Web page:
Swap Network

Definition of 'Swap Network'


A worldwide network of central banks that establish a reciprocal credit line relationship to temporarily swap currencies. The purpose of the swap is to give each bank the ability to simultaneously exchange a fixed amount of one another's currencies to both stabilize its own currency and improve liquidity conditions. While many repayment periods on swap lines are typically three months, debt holders can rollover their outstanding loans to extend the repayment terms.

Also known as a currency swap line or temporary reciprocal currency arrangement.

Investopedia explains 'Swap Network'


When a central bank swaps currencies it has the ability to then auction off those foreign currencies in overnight funds to private banks. The auction will then increase the supply of that foreign currency in that country and help lower the interest rate that banks charge (LIBOR) when lending to one another. This is an important benefit when liquidity is otherwise strained; the swap network can help increase banks and businesses' access to more-affordable financing often required to meet operating expenses.

Swap network arrangements were used extensively between countries worldwide during the 2008 international credit crisis to help ease liquidity restrictions in the foreign exchange market.


Filed Under: , ,

comments powered by Disqus
Hot Definitions
  1. Maintenance Margin

    The minimum amount of equity that must be maintained in a margin account. In the context of the NYSE and FINRA, after an investor has bought securities on margin, the minimum required level of margin is 25% of the total market value of the securities in the margin account.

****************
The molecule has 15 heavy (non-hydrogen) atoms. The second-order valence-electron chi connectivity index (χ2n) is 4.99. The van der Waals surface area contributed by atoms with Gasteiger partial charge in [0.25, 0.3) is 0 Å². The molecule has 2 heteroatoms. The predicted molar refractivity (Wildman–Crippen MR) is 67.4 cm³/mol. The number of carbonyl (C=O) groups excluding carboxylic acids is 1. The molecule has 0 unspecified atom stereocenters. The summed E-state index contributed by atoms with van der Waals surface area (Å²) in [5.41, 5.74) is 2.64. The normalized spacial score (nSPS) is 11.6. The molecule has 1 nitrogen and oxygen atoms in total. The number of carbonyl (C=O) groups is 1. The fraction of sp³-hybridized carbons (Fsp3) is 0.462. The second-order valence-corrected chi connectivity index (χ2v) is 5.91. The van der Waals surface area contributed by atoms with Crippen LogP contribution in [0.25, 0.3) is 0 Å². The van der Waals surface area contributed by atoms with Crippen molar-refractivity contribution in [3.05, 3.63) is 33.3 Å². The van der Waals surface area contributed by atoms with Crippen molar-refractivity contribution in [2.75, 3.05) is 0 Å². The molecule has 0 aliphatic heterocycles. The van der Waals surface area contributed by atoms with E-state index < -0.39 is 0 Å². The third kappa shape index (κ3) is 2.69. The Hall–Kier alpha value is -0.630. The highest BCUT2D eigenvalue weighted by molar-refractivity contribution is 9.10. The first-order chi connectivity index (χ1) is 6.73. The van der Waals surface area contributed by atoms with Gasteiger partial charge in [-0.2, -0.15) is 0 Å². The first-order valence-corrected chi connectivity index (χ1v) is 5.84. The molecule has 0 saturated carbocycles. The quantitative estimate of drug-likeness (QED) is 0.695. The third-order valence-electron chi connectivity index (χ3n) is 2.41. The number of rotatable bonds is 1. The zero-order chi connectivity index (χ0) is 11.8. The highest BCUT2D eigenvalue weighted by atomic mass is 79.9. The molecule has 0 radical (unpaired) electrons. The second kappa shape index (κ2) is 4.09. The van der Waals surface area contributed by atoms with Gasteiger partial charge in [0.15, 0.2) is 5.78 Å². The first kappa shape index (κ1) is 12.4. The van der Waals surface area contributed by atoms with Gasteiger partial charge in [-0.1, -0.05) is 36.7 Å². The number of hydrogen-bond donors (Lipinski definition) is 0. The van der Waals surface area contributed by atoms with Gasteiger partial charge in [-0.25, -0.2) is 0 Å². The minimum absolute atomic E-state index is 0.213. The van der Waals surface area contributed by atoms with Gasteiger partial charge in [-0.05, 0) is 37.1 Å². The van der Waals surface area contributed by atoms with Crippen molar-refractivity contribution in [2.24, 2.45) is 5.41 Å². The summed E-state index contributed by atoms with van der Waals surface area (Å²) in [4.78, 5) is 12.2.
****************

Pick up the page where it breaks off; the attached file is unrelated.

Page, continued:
2. Leased Bank Guarantee

    A bank guarantee that is leased to a third party for a specific fee. The issuing bank will conduct due diligence on the creditworthiness of the customer looking to secure a bank guarantee, then lease a guarantee to that customer for a set amount of money and over a set period of time, typically less than two years.
  3. Degree Of Financial Leverage - DFL

    A ratio that measures the sensitivity of a company’s earnings per share (EPS) to fluctuations in its operating income, as a result of changes in its capital structure. Degree of Financial Leverage (DFL) measures the percentage change in EPS for a unit change in earnings before interest and taxes (EBIT).
  4. Jeff Bezos

    Self-made billionaire Jeff Bezos is famous for founding online retail giant Amazon.com.
  5. Re-fracking

    Re-fracking is the practice of returning to older wells that had been fracked in the recent past to capitalize on newer, more effective extraction technology. Re-fracking can be effective on especially tight oil deposits – where the shale products low yields – to extend their productivity.
  6. TIMP (acronym)

    'TIMP' is an acronym that stands for 'Turkey, Indonesia, Mexico and Philippines.' Similar to BRIC (Brazil, Russia, India and China), the acronym was coined by and investor/economist to group fast-growing emerging market economies in similar states of economic development.
Trading Center